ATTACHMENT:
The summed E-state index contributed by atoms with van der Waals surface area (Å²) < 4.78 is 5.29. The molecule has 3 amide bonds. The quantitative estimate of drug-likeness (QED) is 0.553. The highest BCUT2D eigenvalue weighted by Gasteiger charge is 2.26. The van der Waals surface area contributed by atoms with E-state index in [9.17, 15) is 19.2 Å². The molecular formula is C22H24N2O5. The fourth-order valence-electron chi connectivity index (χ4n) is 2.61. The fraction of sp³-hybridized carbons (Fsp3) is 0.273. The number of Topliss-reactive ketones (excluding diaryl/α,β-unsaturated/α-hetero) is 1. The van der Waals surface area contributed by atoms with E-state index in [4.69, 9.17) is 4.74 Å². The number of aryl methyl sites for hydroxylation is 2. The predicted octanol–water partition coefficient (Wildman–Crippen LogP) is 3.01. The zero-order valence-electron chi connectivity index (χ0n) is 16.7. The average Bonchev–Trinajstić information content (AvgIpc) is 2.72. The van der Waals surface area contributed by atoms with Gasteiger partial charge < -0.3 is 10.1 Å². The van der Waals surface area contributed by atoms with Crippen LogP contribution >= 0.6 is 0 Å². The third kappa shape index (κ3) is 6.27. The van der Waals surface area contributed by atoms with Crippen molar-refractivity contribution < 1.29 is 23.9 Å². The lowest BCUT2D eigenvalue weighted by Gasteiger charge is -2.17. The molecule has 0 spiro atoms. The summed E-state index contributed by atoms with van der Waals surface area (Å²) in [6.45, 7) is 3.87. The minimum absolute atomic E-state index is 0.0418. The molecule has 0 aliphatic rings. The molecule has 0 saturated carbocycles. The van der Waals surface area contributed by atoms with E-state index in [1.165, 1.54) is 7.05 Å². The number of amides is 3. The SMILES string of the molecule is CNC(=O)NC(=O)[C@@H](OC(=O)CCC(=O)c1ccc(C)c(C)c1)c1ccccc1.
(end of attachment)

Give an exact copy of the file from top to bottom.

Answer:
The summed E-state index contributed by atoms with van der Waals surface area (Å²) < 4.78 is 5.29. The molecule has 3 amide bonds. The quantitative estimate of drug-likeness (QED) is 0.553. The highest BCUT2D eigenvalue weighted by Gasteiger charge is 2.26. The van der Waals surface area contributed by atoms with E-state index in [9.17, 15) is 19.2 Å². The molecular formula is C22H24N2O5. The fourth-order valence-electron chi connectivity index (χ4n) is 2.61. The fraction of sp³-hybridized carbons (Fsp3) is 0.273. The number of Topliss-reactive ketones (excluding diaryl/α,β-unsaturated/α-hetero) is 1. The van der Waals surface area contributed by atoms with E-state index in [4.69, 9.17) is 4.74 Å². The number of aryl methyl sites for hydroxylation is 2. The predicted octanol–water partition coefficient (Wildman–Crippen LogP) is 3.01. The zero-order valence-electron chi connectivity index (χ0n) is 16.7. The average Bonchev–Trinajstić information content (AvgIpc) is 2.72. The van der Waals surface area contributed by atoms with Gasteiger partial charge < -0.3 is 10.1 Å². The van der Waals surface area contributed by atoms with Crippen LogP contribution >= 0.6 is 0 Å². The third kappa shape index (κ3) is 6.27. The van der Waals surface area contributed by atoms with Crippen molar-refractivity contribution < 1.29 is 23.9 Å². The lowest BCUT2D eigenvalue weighted by Gasteiger charge is -2.17. The molecule has 0 spiro atoms. The summed E-state index contributed by atoms with van der Waals surface area (Å²) in [6.45, 7) is 3.87. The minimum absolute atomic E-state index is 0.0418. The molecule has 0 aliphatic rings. The molecule has 0 saturated carbocycles. The van der Waals surface area contributed by atoms with E-state index in [1.165, 1.54) is 7.05 Å². The number of amides is 3. The SMILES string of the molecule is CNC(=O)NC(=O)[C@@H](OC(=O)CCC(=O)c1ccc(C)c(C)c1)c1ccccc1.